Continuing Ecolane’s blog series on running successful transit operations, we’re now going to take a look at the requirements and potential problems faced in midsize cities. (The first article in the series focuses on large metropolitan areas). What does it take for a transit agency to be successful in an area the size of Boise, ID?
Unlike a large metropolis, midsize cities are often overlooked by those in the transit industry because they are too small to be among the top tier, yet too big to qualify as a small town. A midsize city is usually defined by using a population range of around 50,000 to 300,000, and are also known as a “Center City”, a “Satellite City”, or a “Partner City”.
A major obstacle for midsize cities is a lack of resources and less capacity to deal with challenges, compared to a large metropolis. For public transportation, this means limited public resources to pay for the service and moderate residential densities (put another way, fewer riders). Since transit systems are usually more effective in high-density areas, mid-size city systems suffer under a population which tends to be more spread out. Other factors and obstacles can differ greatly from this kind of city to other ones of the same size. Unlike a large metropolis, where obstacles and patterns tend to be consistent, some midsize cities can see population reductions while others see population growth. This makes things difficult for transit agencies, since they will have to spend more time evaluating what trends and obstacles their specific areas face and then adapt their operations to address those needs. Transit agencies in mid-size areas need to take these obstacles into consideration and find ways to overcome them in order to be successful.
Factors for Success
TechnologyTechnology has become a key factor of success for transit agencies operating in areas of all sizes. In a mid-size city, the right transit software can be highly effective for an agency in overcoming some of their most common obstacles. With the increased efficiency that all-in-one transit software offers, a mid-sized transit agency can be successful because they won’t have to utilize as many resources to run their operations and it can raise their capacity to deal with challenges. Looking at a transit agency in Boise, ID like Valley Regional Transit, they have utilized technology to streamline their recording and reporting processes and make their services more accessible to the general public.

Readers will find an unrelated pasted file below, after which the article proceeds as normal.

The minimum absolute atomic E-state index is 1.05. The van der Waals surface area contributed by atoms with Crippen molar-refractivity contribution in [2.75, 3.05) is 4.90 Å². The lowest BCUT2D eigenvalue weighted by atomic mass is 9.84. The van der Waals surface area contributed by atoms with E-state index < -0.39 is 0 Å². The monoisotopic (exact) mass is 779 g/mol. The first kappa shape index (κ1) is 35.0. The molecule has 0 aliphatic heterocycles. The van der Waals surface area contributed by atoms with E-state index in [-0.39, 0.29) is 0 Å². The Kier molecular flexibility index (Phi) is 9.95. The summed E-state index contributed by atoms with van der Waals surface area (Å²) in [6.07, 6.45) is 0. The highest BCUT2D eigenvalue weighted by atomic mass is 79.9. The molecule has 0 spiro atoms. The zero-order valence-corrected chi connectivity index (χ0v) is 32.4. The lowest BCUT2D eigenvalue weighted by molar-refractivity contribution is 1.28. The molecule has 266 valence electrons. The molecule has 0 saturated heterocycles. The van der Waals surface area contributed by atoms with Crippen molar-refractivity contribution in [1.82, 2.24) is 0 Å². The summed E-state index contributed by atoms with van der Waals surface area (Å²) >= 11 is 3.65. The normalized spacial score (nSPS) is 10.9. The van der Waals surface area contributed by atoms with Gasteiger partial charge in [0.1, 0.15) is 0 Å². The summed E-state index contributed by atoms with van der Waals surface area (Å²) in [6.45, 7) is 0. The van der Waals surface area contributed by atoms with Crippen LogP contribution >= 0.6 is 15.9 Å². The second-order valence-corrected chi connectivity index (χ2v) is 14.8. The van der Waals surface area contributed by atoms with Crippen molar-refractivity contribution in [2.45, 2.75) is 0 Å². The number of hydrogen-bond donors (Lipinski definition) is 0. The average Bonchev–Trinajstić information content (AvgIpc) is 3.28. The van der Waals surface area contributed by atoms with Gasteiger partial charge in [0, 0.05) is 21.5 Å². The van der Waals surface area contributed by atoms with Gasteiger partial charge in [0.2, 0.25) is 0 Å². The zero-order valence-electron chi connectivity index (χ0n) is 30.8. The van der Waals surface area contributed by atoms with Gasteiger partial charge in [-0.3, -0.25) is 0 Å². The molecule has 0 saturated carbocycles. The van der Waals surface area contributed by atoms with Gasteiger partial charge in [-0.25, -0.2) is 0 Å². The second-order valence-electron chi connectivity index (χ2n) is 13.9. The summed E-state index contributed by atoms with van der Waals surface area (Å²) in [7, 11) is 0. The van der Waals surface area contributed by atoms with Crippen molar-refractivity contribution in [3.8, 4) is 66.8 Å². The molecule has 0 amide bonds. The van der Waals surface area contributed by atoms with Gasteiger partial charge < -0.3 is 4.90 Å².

FleetIn a midsize city, buses are the backbone of transit service. Midsize cities need a well-designed system that connects more suburban areas and local neighborhoods to major destinations like business districts, universities, hospitals, and entertainment areas. For Valley Regional Transit, buses and paratransit vehicles make up the majority of their fleet. Additionally, these fleet vehicles utilize compressed natural gas (84% of buses, 69% of paratransit vehicles) in order to save the agency money on fuel and lower their emissions, allowing the agency to combat the lack of resources a midsize city like Boise can sometimes offer.
Asset ManagementBecause of the lack of resources and limited funding typical of a midsize city, Valley Regional Transit has created an asset management program that is used to prioritize whether a fleet vehicle (or other asset) will be replaced or undergo maintenance to extend its life. Unfortunately, transit agencies in midsize cities don’t often have the luxury of continually replacing assets when they have reached the end of their lives. It is necessary for a transit agency in a midsize city to determine ways to allocate costs efficiently in order to continue running operations successfully. Assets that need to be monitored are fleet vehicles such as buses, paratransit vehicles, shuttles, vans, support vehicles, and other assets like shelters, transit centers, Park & Ride lots, and other equipment.
Planning & ZoningIn a midsize city, it is necessary to make planning & zoning changes that promote and support the transit investment most efficiently. Midsize city transit agencies need to plan their routes around areas that provide a range of housing options for various incomes and provide a range of community uses and amenities, among other factors. This means an agency needs to work closely with land use when planning their infrastructure in order to increase ridership. Valley Regional Transit in Boise has recently added routes that provide service between a local neighborhood, Boise State University and downtown Boise. They also added a route on Saturdays between various high-demand destinations.
Providing public transit in a midsize city offers unique challenges that agencies operating in other regions don’t face in quite the same way. Looking at Valley Regional Transit in Boise, which serves as a good example of a typical midsize city in the United States, it becomes clear that there are several factors to consider when running a successful operation. Agencies must adopt the proper technology, use the right type of vehicles for the area, manage their assets effectively by properly allocating resources, and adapt their planning and zoning to their specific areas.
The final article in this series will take a look at what it takes for a transit agency to be successful in a small/rural area and what specific problems they face.